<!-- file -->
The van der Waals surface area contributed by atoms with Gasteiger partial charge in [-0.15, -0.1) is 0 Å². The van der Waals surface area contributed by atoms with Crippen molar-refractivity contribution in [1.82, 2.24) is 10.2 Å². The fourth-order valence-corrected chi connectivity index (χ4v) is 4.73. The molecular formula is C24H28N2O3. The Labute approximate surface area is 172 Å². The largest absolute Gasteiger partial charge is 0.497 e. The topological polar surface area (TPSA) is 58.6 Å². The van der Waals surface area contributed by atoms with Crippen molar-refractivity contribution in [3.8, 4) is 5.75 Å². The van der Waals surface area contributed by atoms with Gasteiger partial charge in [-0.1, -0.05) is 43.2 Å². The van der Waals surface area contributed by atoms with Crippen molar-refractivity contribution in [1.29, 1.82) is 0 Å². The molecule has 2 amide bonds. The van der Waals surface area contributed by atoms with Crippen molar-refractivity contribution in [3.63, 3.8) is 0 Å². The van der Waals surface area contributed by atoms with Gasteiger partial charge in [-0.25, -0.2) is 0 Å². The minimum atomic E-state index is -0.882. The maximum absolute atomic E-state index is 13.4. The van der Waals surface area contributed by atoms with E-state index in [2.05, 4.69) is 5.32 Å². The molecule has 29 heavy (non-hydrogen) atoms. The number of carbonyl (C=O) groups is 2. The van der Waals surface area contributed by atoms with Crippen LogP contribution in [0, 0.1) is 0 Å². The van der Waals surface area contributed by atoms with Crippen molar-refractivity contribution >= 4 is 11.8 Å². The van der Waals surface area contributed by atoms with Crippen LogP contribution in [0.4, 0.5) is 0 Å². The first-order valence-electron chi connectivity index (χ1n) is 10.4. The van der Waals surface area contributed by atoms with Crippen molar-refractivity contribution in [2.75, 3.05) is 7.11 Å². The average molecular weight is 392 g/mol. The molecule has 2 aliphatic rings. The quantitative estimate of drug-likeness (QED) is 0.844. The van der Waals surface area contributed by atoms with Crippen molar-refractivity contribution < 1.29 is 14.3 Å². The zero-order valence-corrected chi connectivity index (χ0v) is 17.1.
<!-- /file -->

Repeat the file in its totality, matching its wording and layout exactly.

The van der Waals surface area contributed by atoms with Gasteiger partial charge in [-0.15, -0.1) is 0 Å². The van der Waals surface area contributed by atoms with Crippen molar-refractivity contribution in [1.82, 2.24) is 10.2 Å². The fourth-order valence-corrected chi connectivity index (χ4v) is 4.73. The molecular formula is C24H28N2O3. The Labute approximate surface area is 172 Å². The largest absolute Gasteiger partial charge is 0.497 e. The topological polar surface area (TPSA) is 58.6 Å². The van der Waals surface area contributed by atoms with Crippen molar-refractivity contribution in [3.8, 4) is 5.75 Å². The van der Waals surface area contributed by atoms with Gasteiger partial charge in [-0.1, -0.05) is 43.2 Å². The van der Waals surface area contributed by atoms with Crippen molar-refractivity contribution in [1.29, 1.82) is 0 Å². The molecule has 2 amide bonds. The van der Waals surface area contributed by atoms with Crippen molar-refractivity contribution in [3.63, 3.8) is 0 Å². The van der Waals surface area contributed by atoms with Gasteiger partial charge in [-0.25, -0.2) is 0 Å². The minimum atomic E-state index is -0.882. The maximum absolute atomic E-state index is 13.4. The van der Waals surface area contributed by atoms with E-state index in [2.05, 4.69) is 5.32 Å². The molecule has 29 heavy (non-hydrogen) atoms. The number of carbonyl (C=O) groups is 2. The van der Waals surface area contributed by atoms with Crippen LogP contribution in [0, 0.1) is 0 Å². The van der Waals surface area contributed by atoms with Crippen molar-refractivity contribution >= 4 is 11.8 Å². The van der Waals surface area contributed by atoms with Crippen LogP contribution in [0.4, 0.5) is 0 Å². The first-order valence-electron chi connectivity index (χ1n) is 10.4. The van der Waals surface area contributed by atoms with Crippen molar-refractivity contribution in [2.75, 3.05) is 7.11 Å². The average molecular weight is 392 g/mol. The molecule has 2 aliphatic rings. The quantitative estimate of drug-likeness (QED) is 0.844. The van der Waals surface area contributed by atoms with Crippen molar-refractivity contribution < 1.29 is 14.3 Å². The zero-order valence-corrected chi connectivity index (χ0v) is 17.1.